With glorious beginnings as one of the highest grossing Kickstarter campaigns of all time, the Pebble smart watch has a lot of expectations to live up to. I've lived with the Pebble for over three months now. Long enough to build some habits, form some opinions, and give developers a chance to come up with some compelling apps.
The Pebble Kickstarter launched on April 11, 2012. When I kicked in on the 24th, the first Kickstarter I've funded, it was well over its goal of a $100 thousand. On May 18th the campaign ended with over $10 million in backing. In those early days, part of the Pebble’s appeal was watching this wildly successful Kickstarter grow and grow. $10 million is serious money and the Pebble guys made it in a month with nothing but an idea and a good sales pitch. I wasn't sure if they’d make good on their promise, but I was willing to take the risk.
The estimated delivery for the Pebble was originally September 2012 and I was chomping at the bit to get my hands on the thing. I found mine on the stoop on March 15th of 2013. From funding to reward in almost a year felt like a long time to wait. The pain was partially assuaged by fairly regular updates that included peeks at circuit boards, test jigs, and user interfaces. Being updated along the way felt a little like being part of the process and was almost worth the price of admission itself. Future Kickstarter wannabes take note: Including your backers in the process, as much as possible, may be one of the best rewards you can give them.
Unfortunately, my watch arrived at a bad time and it had to sit around in the box until I could get pictures of it. More waiting. I’m pretty sure that no one likes to wait, but I know for a fact that I HATE waiting, and waiting for a new gadget is the high on the list of the worst possible first world problems. It took a few weeks before I could get to it, but after it’s moment under the hot lights I've worn it every weekday since.
Tag Heuer and Breitling have nothing to worry about, the Pebble isn't a great looking watch. I've had a few people ask me about the watch, but they've been drawn to the binary watch face not the styling. I personally don’t mind the look of the Pebble but I’m not excited about it either. I don’t wear jewelry. A watch, on the other hand, has at least one valuable function and a quality watch can be worth every penny. The price of the Pebble wouldn't even cover the sales tax on a high quality watch, but it’s much more than just a pretty watch face.
Once paired with a smart phone, and set up, the Pebble can display text messages, email, calendar events, the weather, and so on. Since the release of the Pebble SDK in May, new watch apps and watch enabled phone apps are starting to appear at a good pace. RunKeeper recently released a new version of their iOS and Android apps that work with the Pebble. The last few weeks have seen the release of a few third party apps that can set the ringer on the paired phone, locate the phone, invoke Tasker tasks, and more.
I've used the Pebble from Monday morning to Sunday night a few times to test the battery and it went the distance with a bit to spare. Pebble claims 7+ days battery life, but I charge the non-removable battery every night. iFixIt has a Pebble teardown and they had to destroy it to get it open. I don’t have a problem with the Pebble being a disposable device at the its current price point.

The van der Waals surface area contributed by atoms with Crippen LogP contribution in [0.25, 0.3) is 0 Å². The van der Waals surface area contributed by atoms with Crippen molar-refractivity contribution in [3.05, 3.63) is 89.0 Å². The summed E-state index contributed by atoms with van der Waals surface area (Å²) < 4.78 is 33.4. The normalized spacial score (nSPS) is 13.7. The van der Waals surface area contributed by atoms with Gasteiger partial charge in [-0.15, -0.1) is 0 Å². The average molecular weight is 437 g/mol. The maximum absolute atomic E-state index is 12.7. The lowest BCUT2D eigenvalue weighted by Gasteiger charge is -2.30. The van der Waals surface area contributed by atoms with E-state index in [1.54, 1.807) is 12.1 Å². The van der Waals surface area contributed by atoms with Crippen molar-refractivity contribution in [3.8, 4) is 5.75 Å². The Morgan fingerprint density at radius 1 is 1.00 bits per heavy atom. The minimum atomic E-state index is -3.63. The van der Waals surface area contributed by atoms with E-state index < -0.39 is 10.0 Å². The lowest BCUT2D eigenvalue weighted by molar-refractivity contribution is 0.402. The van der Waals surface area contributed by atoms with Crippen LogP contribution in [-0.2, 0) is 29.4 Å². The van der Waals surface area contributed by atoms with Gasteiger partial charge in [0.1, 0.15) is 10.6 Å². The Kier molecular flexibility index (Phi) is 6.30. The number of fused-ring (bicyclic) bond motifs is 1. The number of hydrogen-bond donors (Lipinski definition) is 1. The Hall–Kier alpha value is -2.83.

A few days ago I had my first experience that really made me happy to be wearing a Pebble. I was troubleshooting a network issue and talking with someone on a desk phone. I had another person running some diagnostics at a remote location and updating me by text message. I was able to just look at my watch to get the information I needed without having to pick up my smartphone and unlock it every few minutes to get the messages. The ability to get those notifications instantly on my wrist made a somewhat stressful situation a little bit smoother.
Early adoption of new technology can be anything but smooth. If you think looking at your phone during a conversation is rude, try glancing at notifications on your watch when talking to someone. I've reflexively done it a few times and I've had a few people take it to mean that I was growing impatient with them or would like to be someplace else. In some cases they were right, but I didn't want to advertise it. Looking at your watch has been a social cue for at least a hundred years. If the way people use their phones is any indicator, bucking that trend is going to be painful.
The smart watch is a compelling extension to the smart phone and my experience with the Pebble leads me to think that smart watches are one of the next big things in mobile electronics. I’m looking forward to seeing more apps extended to the smart watch. I can’t wait until I can see my shopping list from Evernote on my watch, or check into Foursquare without taking my phone out of my pocket. There’s rumors of Apple, Google, and Microsoft smart watches and right now there’s another successful Kickstarter for the Agent smart watch. In the next few years everybody and their brother is going to be making a smart watch. Will the little guys like Pebble and the makers of the coming Agent be able to get the developers to build apps for the watch, or will they all flock to the big boys? Only time will tell.
It doesn't really matter what the future looks like. Right now I can control the Audible Android app from my watch and I’m getting time, weather, and notifications from a mess of services on my wrist. The first month or so I was a little unimpressed by the Pebble but it’s really coming into its own lately. Every couple of weeks there’s more and more apps that I’m interested in, and I’m completely satisfied with the meager amount of money I've invested to help bring this thing to market. The whole process has been fun and the Pebble just keeps getting better and better.